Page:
Although the bridges near Interstate 5 exits 14 and 19 are structurally obsolete, according to the Oregon Department of Transportation, Ashland residents "are not going to see here what happened in Minnesota," said John McDonald, an ODOT planner.

The state transportation agency will replace the two aging highway overpasses beginning in the spring of 2009. Both overpasses were built in the 1960s, making them roughly the same age as Interstate 35W bridge that collapsed in Minneapolis, Minn.

Construction will begin in April 2009, and won't end until November 2011. For now, ODOT is in the early stages of planning the project and determining what kind of new design to use. McDonald led an open-house discussion at Pioneer Hall on Thursday to answer questions about the project.

Although he said many of specifics have yet to be decided, there are some aspects of the project he is relatively confident in.

Both intersections, he said, "will be better for bicyclists and pedestrians."

Exit 14, he said, will get a bike path, but Exit 19 may not. It will at least get a wider shoulder to accommodate the bicyclists who cross over South Valley Road on the Bear Creek Greenway.

He said construction will occur on both exits at the same time, but neither will be fully closed by the work.

"We realize some cost savings by doing them simultaneously," McDonald said.

There are also some things that McDonald said won't happen as a result of the bridge repair or replacement project.

He said although South Valley View Road, the street that connects Highway 99 to Exit 19, is the busiest in Jackson County and is in need of five lanes, but that improvement won't happen. The pool of money being tapped to repair the bridges, he said, "can't be used to widen roads."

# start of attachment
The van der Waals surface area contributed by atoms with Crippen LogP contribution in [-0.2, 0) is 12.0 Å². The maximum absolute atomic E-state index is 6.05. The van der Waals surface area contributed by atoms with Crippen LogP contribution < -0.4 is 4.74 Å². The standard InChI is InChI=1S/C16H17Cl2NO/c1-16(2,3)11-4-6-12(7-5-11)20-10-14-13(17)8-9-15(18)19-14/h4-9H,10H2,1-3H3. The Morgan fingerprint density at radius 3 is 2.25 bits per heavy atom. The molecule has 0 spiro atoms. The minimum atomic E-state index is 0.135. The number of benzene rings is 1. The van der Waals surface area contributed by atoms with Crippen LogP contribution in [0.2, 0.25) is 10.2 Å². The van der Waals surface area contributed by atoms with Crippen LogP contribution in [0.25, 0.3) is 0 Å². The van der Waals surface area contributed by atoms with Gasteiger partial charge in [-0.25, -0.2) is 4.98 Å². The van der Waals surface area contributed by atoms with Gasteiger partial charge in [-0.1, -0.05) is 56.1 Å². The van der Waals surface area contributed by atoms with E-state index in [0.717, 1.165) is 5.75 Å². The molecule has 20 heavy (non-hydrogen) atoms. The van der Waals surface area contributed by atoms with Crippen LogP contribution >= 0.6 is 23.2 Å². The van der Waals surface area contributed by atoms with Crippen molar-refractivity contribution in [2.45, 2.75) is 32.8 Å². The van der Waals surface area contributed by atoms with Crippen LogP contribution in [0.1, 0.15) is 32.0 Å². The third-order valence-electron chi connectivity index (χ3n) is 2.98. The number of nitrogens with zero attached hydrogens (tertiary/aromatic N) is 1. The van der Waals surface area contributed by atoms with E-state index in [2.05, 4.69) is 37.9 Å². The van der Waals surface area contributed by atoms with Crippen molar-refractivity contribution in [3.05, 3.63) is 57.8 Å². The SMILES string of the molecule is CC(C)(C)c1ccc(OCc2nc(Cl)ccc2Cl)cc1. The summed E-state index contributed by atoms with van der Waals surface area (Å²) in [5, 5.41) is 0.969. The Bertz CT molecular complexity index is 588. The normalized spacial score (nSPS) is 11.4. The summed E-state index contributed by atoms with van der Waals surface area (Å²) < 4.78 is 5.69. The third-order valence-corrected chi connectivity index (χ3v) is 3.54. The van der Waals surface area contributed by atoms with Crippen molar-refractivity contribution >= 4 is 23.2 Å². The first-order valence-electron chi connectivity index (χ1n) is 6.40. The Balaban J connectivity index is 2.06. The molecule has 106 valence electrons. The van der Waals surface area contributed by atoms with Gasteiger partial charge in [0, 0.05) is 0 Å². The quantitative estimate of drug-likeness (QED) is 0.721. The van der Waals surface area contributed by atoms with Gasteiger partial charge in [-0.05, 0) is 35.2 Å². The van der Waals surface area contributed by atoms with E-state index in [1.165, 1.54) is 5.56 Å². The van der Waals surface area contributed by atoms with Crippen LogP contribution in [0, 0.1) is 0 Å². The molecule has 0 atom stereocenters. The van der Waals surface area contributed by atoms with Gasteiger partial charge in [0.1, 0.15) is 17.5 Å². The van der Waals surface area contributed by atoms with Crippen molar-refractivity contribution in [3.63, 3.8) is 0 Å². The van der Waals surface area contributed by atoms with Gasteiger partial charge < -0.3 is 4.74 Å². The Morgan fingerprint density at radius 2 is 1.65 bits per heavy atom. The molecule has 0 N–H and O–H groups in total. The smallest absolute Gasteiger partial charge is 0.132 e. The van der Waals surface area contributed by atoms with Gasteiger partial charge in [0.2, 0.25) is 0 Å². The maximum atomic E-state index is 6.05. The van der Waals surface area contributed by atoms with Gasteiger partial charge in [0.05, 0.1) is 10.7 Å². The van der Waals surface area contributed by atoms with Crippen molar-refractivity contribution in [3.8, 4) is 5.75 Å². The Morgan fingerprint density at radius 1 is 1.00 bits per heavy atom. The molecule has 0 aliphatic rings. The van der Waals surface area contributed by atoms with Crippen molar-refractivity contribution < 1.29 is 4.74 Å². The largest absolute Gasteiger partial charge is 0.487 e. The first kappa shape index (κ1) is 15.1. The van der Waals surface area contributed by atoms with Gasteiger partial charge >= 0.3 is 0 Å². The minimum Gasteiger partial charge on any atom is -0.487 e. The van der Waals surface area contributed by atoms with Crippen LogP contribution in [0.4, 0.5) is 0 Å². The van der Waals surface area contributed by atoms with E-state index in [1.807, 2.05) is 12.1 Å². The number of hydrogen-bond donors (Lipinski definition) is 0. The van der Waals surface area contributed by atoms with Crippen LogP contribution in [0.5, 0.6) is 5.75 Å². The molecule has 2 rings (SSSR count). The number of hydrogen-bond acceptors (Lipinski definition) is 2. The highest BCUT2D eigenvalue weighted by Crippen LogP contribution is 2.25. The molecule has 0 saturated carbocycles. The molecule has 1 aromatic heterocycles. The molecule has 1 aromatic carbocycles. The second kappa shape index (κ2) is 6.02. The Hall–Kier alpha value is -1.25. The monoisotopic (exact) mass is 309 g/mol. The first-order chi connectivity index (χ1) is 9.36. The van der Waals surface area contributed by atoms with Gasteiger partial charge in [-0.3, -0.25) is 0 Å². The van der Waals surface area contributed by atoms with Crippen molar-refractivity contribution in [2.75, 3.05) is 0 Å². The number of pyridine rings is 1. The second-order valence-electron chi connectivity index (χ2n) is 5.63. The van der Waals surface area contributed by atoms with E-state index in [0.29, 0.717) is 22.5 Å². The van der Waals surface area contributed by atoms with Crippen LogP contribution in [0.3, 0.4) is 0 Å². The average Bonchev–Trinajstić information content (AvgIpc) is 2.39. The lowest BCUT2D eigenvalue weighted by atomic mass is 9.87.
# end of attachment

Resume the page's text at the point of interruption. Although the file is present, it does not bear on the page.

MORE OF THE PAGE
He said Jackson County plans to widen South Valley View Road within the next 10 years.

McDonald also said a unique design for Exit 14, called a diverging diamond interchange, most likely won't be considered. At a previous meeting with the Ashland City Council and Planning Commission, project planners said ODOT was considering building the first diverging diamond interchange on the West Coast for Exit 14.

"It would require modifications that would cost too much," McDonald said. "It is more expensive than alternatives that would also work."

McDonald said there is a citizen advisory group that meets on the third Wednesday "of most months" in the community development building on Winburn Way. The next meeting will be in October, when possible bridge designs will begin to be considered.

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